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‘Once on This Island’ discusses issues of race and class in communities of color

SALT LAKE CITY — As the nation observes Black History Month in February, Utah’s arts community will have its first opportunity to experience an award-winning performance of musical theater that delves into the complicated social issues of race, class and affairs of the heart.

Once on This Island” opened for the first time in the Beehive State Thursday as it was originally produced when it made its stage debut in 1990 in New York City. A later production won the Tony Award for best revival of a musical in 2018.

Due to perceived demographic challenges, the Broadway revival tour which won the Tony chose to skip Utah because the producers believed the state lacked the appetite for a cast comprised completely with people of color in a performance with a racial message. But a local arts expert said getting productions to schedule visits to the Salt Lake City area is often more financially motivated than demographically motivated.

“For every Broadway producer, it’s about population and potential profitability. Salt Lake City’s African American community is barely over 2% and I have to think that played into their decision,” said Kirsten Park, marketing director for Pioneer Theatre Company. “As a nonprofit theater, however, we have a mission to bring stories to the stage that are important to tell, regardless of profitability and we are generously supported by donors who support that mission.

“Many of the ideas in the musical about race and color are not understood or experienced by the majority of the Utah population. (Artistic director) Karen Azenberg and (director) Gerry (McIntyre) understood that and felt that is exactly why this story needed to be told here.”

There is a version of this family-friendly production shown in local schools where class and income are the delineators rather than skin tone. Despite the challenges of getting the musical scheduled in the Beehive State, McIntyre is hopeful audiences will appreciate the artistic storytelling and the temporary escape from reality that the show provides.

“The fact that this was so well written, it’s 90 minutes. There’s no intermission. The ride, the journey is so lean and the music is fantastic,” McIntyre said. “You’re transported into this place and for 90 minutes, you’ll be happy until you get to the car. You may not get past the parking lot, but I know for that 90 minutes you’ll feel some warmth inside.”

Based on a novel titled “My Love, My Love” or “The Peasant Girl,” by Rosa Guy, the musical tells the story of a poor girl on a tropical island who employs the strength of love to bring people of different social classes together.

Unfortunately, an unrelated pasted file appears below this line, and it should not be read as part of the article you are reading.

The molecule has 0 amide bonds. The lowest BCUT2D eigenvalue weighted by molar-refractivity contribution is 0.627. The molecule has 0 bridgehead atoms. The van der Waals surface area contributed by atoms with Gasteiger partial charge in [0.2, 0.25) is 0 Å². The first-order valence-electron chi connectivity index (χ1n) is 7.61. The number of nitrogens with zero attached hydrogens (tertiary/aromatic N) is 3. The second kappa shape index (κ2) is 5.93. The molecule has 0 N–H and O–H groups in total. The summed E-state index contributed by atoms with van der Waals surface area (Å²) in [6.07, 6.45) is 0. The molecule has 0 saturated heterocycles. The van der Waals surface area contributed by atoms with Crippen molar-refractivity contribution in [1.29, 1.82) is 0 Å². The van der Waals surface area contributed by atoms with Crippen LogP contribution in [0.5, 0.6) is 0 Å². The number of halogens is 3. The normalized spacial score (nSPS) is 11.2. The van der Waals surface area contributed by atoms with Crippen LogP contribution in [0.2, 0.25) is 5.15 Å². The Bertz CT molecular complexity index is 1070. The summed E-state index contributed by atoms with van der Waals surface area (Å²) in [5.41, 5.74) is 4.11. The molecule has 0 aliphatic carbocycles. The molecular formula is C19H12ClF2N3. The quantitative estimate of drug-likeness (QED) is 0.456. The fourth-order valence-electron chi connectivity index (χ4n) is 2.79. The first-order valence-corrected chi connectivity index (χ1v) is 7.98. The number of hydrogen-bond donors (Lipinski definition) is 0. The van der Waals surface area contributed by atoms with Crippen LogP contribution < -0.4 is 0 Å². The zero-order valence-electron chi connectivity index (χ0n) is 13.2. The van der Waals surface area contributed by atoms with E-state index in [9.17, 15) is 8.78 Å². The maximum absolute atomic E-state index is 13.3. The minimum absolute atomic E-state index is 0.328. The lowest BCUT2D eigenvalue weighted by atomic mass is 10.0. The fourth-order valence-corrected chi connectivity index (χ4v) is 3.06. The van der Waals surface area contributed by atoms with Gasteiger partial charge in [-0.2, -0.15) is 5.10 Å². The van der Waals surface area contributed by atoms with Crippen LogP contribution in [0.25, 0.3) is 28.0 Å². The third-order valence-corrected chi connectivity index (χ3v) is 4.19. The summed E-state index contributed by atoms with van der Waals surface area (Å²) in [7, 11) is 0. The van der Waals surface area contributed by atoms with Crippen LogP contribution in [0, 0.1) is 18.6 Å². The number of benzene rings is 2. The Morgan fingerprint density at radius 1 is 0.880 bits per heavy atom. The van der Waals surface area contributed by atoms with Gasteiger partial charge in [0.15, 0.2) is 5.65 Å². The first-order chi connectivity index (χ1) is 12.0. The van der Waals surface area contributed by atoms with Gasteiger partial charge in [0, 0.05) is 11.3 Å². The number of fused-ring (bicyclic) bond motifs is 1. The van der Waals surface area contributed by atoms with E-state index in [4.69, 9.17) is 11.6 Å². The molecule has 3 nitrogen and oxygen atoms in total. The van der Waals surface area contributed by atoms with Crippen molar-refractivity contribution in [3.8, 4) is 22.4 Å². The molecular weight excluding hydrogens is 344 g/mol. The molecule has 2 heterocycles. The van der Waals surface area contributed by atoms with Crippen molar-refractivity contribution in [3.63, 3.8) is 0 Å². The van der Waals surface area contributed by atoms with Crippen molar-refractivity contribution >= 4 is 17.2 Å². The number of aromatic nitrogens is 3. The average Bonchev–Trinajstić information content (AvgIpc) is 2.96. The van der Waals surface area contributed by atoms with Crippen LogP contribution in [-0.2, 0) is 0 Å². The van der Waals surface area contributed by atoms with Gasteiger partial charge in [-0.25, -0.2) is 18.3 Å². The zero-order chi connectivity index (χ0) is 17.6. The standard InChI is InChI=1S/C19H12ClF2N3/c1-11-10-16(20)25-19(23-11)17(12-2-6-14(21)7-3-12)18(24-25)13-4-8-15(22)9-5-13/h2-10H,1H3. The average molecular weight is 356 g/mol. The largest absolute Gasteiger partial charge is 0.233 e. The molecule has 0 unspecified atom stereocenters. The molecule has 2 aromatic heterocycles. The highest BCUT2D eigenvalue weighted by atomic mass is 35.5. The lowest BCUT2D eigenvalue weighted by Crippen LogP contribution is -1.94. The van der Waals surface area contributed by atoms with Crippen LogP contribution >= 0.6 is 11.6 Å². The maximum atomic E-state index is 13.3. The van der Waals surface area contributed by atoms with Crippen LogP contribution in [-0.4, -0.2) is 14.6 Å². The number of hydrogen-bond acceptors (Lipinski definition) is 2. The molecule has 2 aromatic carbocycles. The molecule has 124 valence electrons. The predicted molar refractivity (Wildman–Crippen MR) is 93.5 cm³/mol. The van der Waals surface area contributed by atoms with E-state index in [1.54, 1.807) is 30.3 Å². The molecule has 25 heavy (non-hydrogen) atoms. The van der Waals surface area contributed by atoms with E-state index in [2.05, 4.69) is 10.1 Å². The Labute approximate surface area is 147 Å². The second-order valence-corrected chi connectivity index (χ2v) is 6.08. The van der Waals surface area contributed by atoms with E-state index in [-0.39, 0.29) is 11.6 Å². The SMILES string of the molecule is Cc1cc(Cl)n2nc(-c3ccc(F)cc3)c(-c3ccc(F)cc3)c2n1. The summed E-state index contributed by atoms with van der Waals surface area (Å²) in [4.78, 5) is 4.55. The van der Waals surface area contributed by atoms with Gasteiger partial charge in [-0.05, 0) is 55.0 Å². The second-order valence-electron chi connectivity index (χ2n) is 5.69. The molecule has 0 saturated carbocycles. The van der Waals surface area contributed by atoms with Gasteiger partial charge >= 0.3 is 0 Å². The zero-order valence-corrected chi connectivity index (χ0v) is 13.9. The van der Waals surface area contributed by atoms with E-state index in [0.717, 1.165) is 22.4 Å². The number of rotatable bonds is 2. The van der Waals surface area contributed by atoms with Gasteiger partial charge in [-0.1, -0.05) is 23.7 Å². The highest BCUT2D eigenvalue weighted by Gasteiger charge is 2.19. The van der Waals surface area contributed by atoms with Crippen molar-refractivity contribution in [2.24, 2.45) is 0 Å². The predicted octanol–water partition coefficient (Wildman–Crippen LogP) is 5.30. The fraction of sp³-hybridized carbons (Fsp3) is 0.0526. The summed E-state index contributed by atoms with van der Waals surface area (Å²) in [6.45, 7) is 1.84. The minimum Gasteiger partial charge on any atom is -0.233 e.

The story takes place in sea village in the Caribbean where Ti Moune, a young peasant girl, falls in love with Daniel Beauxhomme, a grand homme or rich boy. Their romance is guided by the gods who rule the island and direct Ti Moune on a journey to find with the man who captured her heart. Their quest for love transforms the lives of the people on the island.

“The message that I would love for everyone to take home is that love conquers all, even if it ends badly,” said McIntyre. “That’s what Ti Moune does in this musical. She’s honest and true and she’ll die for love.”

Beyond examining racism, the production also seeks to educate theatergoers about how colorism and classism have wreaked havoc in the African American community and other communities of color.

“In our race — most people don’t know — there is a thing about light skin and dark-skinned people and it’s still prevalent today,” said McIntyre, who is African American.

“To me, the funny part is when we segregate within our own race,” he continued. “It’s a thing that I can’t wrap my brain around.”

He lamented how colorism within the black community goes back to slavery when darker skinned slaves worked the fields while the lighter skinned slaves worked inside their owner’s homes. This separated classes even among the race and is an important part of history that plays out among Blacks and other people of color, including Native Americans and Latins, he added.

“Once on This Island” challenges the audience to reevaluate how we all treat people differently within every race, he said.

“The entire message is love no matter the complexion, period,” said actor Derrick Cobey, who plays Tonton Julian, Ti Moune’s adoptive father. “Beauty and love come in all different shapes, sizes, sexual orientations, statuses and colors. I want our audiences to know that.”

He said the musical tries to convey to people that there should be more depth to the way people see each other rather than just superficially, be it looks, race or social status.

“We’ve got to see what’s inside people. This skin we have doesn’t make us who we are as people, as human beings,” Cobey said. “We’re human beings, period, at the end of the whole thing.”

He said the main theme of the show is summed up in a song titled, “Part of the Human Heart,” that is sung by the god of love. He added that this is the kind of show that reminds him of why he wanted to become a stage performer years ago.

“The whole reason I’m an actor is because I want to open up people’s minds. I want to move them,” Cobey said. “I want them to think outside of their normal days and their normal activities. Those are the stories I think are important.”

“Once on This Island” runs through March 7 at Pioneer Theatre Company on the University of Utah campus.